Cranberries and pears are both such delicious and evocative fall and winter fruits that I was thrilled to find a jam recipe that combined them as wonderfully as this one. It’s sweet, with a little bite, and with its wonderful color, makes a fabulous spread or gift at holiday time or anytime. Making jam is one of my favorite family kitchen projects. It combines science, tradition, and the supreme satisfaction of the entire canning process, which lets you transform fruit into jam, before pleasingly pouring it into glass jars. My simple and delicious recipe for cranberry pear jam requires only four ingredients. It comes from Food in Jars, which is a great source for all things canning. Make it before the cranberries disappear for the season.

Photos by Susan Sachs Lipman

Other posts by Suz you might like:

Stir up Some Triple Berry Jam

Stir up (or cook down) some Colonial Apple Butter

The Bond of Blueberry Jam, Motherlode blog

My Favorite Orange Cookie with Sweet Orange Glaze

orange cookies

frosted orange cookie

These are my new hands-down favorite cookies to bake (and eat) – Orange cookies with sweet orange glaze from Brown Eyed Baker. I brought these cookies to barbecues over the summer and I believe they will be just as popular during holiday gatherings in winter. They’re delicious and sweet, with a texture that offers both softness and crunch and a vibrant citrus taste, even without the frosting. The frosting, which I first successfully added, complete with sprinkles, at the suggestion of my daughter Anna, gives them even more of a yummy, sweet orange taste.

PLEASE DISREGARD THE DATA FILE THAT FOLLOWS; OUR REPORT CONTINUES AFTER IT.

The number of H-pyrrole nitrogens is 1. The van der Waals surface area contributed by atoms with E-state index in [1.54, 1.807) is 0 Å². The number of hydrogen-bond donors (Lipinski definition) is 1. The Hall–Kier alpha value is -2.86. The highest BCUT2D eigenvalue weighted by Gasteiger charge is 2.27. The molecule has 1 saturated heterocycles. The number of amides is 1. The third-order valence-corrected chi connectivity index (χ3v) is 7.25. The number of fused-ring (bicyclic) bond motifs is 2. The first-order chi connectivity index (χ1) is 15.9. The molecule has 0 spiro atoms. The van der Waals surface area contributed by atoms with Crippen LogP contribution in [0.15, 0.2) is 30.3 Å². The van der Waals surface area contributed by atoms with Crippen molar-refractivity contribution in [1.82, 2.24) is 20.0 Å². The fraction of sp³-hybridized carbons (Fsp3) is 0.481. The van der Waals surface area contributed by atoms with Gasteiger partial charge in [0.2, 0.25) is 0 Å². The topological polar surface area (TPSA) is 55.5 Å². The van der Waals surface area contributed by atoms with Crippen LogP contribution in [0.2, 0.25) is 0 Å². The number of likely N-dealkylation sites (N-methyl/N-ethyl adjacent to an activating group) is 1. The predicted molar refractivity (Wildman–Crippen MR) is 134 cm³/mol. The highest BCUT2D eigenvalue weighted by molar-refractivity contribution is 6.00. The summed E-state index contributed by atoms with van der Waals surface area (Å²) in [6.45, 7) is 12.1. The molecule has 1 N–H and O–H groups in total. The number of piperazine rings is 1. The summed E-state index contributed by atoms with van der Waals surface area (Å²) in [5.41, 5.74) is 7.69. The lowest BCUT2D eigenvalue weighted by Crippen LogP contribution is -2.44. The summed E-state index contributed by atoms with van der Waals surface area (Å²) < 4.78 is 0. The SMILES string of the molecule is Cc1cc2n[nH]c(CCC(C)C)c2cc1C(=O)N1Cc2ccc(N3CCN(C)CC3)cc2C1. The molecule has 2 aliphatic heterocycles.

best orange cookie

orange cookie recipe

glazed orange cookie

Enjoy with milk, coffee or your drink of choice!

Photos by Susan Sachs Lipman

Enjoy Fall, Nature, Cooking and Reading with Kids

Hello Friends! You may have noticed that my blog has been sparse the last couple of months. I appreciate your visits and checking in. I haven’t been completely quiet. I have been writing some interesting things for other blogs and thought I’d share here.

Celebrating Seasons Helps Promote Family Bonding, Parents Place

Autumn and the Outdoors: Experiencing Nature’s Benefits with your Children, Center for Childhood Creativity

9 Ways to Tame Fall Frenzy, Frugal Mama

When Toys “R” Us Pits Toys Against Nature, the Children and Nature Movement Wins, Children & Nature Network

Raising Readers in the Digital Age, Dot Complicated

Cooking with Kids: 31 Days of Unforgettable Recipes, Stuff Parents Need

Also, look for these Fall favorites on my blog:

Join Project Feeder Watch, and other Citizen Science Activities

Make a Beaded Corn Ear for Thanksgiving

31 Awesome Pumpkin Recipes

Make a Fall Leaf Placemat

How to Make an All American Apple Pie

Honor Your Family with Fun Gratitude Crafts

I look forward to sharing more seasonal and parenting fun in the weeks ahead. Thanks again for stopping by.

Photos: Susan Sachs Lipman

Rhythm of the Home: The Blessings of a Slow Family

I am thrilled and honored to have a piece, The Blessings of a Slow Family, in the Autumn edition of Rhythm of the Home. I have been a fan of this beautiful magazine since its inception. (I have a piece in the Autumn 2010 Rhythm of the Home on Making a Fall Leaf Placemat.) It never fails to fill me with inspiration and beauty — photos are stunning, projects and tips are inspiring, and the contributors are uniformly engaging, wise and warm.

This is a hint of my story, which outlines many of the ways my family has found to honor the changing seasons, the rhythms of each day, and the community around us, through ritual, craft, nature and more.

When my family made a conscious choice to slow down, and reduce modern life’s typical pace, what we really did was get better in touch with rhythms and practices that have more in common with the turning wheel of the day and the year than with the artificial markers of the typical school and social year, not to mention the standard expectations about children’s development that don’t always fit our own children.